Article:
Main Article Content
Background: The wellbeing process model formed the basis of questionnaires that can demonstrate which factors predict negative and positive wellbeing outcomes. The Student Wellbeing Process Questionnaire (Student WPQ) uses stressor, negative coping, psychological capital and social support scales to predict positive and negative wellbeing outcomes.
Aims: The usual method of scoring the WPQ has been to sum relevant questions in each scale. The aim of the present analyses was to investigate the microstructure of the WPQ and examine the profile of individual predictor and outcome items.
Methodology: The research was approved by the ethics committee, School of Psychology, Cardiff University, and carried out with the informed consent of the volunteers (1481 psychology undergraduates; 89.4% female; 49.7% year 1; mean age 19.5 years). An online survey was carried out, and a MANOVA was conducted to examine associations between the wellbeing process predictor variables and the wellbeing outcomes.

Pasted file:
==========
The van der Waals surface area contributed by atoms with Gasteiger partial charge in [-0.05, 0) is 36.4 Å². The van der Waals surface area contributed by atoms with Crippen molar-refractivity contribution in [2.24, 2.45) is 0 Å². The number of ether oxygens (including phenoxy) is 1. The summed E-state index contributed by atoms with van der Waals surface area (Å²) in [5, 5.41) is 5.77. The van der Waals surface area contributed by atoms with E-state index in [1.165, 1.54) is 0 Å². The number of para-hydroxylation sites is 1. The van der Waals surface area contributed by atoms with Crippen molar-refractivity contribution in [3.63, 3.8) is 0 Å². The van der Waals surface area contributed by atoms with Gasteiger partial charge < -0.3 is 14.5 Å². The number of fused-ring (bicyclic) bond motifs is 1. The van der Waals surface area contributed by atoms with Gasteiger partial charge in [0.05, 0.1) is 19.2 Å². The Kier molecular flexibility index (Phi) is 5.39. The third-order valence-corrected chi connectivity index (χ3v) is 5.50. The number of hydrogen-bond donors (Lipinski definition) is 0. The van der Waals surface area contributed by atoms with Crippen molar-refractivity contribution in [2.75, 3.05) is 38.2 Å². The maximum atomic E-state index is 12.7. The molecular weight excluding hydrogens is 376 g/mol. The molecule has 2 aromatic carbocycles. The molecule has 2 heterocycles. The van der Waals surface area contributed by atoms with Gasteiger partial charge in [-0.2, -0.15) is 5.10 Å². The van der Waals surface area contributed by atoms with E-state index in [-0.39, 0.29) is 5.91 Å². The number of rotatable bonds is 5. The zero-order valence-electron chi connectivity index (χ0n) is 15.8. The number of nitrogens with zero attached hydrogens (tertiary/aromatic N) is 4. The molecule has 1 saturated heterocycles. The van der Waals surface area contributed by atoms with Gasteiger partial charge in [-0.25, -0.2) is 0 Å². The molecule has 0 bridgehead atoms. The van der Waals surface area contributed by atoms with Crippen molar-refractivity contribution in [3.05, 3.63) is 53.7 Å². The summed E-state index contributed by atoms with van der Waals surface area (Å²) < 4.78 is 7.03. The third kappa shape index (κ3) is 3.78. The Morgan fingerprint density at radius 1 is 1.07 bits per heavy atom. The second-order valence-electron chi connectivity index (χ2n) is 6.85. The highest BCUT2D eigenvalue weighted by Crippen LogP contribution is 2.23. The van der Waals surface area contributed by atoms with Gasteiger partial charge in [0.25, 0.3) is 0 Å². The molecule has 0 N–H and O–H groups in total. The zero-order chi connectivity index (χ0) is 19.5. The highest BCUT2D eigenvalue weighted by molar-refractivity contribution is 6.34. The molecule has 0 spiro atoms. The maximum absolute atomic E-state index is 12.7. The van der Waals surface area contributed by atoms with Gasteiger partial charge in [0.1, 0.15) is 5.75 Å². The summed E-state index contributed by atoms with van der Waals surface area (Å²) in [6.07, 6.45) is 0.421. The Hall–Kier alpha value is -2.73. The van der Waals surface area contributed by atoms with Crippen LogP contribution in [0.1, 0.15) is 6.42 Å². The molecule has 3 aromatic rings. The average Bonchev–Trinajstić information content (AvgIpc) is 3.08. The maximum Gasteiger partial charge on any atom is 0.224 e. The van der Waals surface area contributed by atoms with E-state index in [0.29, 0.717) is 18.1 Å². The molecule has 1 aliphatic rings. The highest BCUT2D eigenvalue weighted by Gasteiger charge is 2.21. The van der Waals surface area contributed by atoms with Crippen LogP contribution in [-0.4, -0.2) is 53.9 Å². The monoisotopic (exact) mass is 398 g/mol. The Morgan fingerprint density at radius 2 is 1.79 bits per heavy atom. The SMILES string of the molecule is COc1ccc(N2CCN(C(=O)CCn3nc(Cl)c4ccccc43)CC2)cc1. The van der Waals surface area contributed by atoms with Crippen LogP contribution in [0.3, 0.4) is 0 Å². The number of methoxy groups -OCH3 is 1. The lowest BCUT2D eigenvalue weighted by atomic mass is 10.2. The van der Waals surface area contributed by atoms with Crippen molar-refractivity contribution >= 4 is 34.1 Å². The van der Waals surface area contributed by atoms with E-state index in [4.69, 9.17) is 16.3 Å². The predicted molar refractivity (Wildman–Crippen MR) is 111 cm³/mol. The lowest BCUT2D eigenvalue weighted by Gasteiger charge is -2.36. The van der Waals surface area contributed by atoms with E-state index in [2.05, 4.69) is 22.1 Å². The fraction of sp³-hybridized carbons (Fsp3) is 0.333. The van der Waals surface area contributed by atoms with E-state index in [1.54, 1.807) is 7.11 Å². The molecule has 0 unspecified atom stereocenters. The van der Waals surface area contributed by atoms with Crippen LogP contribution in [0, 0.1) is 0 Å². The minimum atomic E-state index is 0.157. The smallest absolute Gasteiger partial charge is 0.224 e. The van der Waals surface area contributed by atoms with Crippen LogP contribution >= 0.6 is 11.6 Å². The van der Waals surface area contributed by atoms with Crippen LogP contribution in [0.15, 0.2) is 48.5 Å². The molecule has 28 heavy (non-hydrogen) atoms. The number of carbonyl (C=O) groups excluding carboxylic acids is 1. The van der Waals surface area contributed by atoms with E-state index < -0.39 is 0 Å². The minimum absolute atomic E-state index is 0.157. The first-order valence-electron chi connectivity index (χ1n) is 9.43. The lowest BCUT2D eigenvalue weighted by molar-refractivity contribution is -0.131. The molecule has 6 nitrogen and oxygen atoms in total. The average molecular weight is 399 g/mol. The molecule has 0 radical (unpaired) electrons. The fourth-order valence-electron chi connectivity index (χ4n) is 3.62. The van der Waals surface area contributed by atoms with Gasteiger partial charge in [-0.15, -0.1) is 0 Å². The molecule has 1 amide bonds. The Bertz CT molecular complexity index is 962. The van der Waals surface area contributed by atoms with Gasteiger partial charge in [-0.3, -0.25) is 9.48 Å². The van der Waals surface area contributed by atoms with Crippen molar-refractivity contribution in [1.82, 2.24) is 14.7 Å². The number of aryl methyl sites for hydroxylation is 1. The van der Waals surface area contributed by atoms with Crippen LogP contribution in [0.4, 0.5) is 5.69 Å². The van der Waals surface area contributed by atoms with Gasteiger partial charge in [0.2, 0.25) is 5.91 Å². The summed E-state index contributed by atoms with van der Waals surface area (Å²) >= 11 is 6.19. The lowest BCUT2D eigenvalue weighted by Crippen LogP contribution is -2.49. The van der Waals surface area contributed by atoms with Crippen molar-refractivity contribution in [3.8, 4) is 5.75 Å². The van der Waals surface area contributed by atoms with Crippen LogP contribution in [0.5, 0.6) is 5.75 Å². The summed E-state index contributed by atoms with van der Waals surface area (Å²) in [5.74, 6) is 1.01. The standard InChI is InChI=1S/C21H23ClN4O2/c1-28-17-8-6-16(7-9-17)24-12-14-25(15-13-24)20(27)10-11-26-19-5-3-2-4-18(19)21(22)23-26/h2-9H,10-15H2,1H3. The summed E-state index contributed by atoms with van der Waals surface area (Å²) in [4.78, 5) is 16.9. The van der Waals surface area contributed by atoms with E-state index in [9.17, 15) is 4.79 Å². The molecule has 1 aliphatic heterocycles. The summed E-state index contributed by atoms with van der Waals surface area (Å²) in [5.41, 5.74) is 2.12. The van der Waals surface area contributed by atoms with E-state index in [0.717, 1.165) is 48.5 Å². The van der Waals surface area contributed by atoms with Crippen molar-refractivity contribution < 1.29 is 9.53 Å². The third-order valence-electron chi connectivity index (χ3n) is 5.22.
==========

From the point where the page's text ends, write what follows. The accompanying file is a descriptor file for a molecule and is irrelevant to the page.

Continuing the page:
Results: A multivariate analysis of variance showed that the majority of individual predictors had significant overall effects. Some of the predictors (optimism; self-esteem, developmental challenges; time pressure; avoidance coping) had significant effects on all outcomes, which explains the global effects of the positive personality and stressor composite variables. Negative coping variables had significant effects on all negative outcomes. Other variables had selective effects on specific outcome measures.
Conclusion: The independent variables from the student wellbeing questionnaire are good predictors of both positive and negative wellbeing outcomes. This is observed when either individual items or composite scores are used in the analysis.
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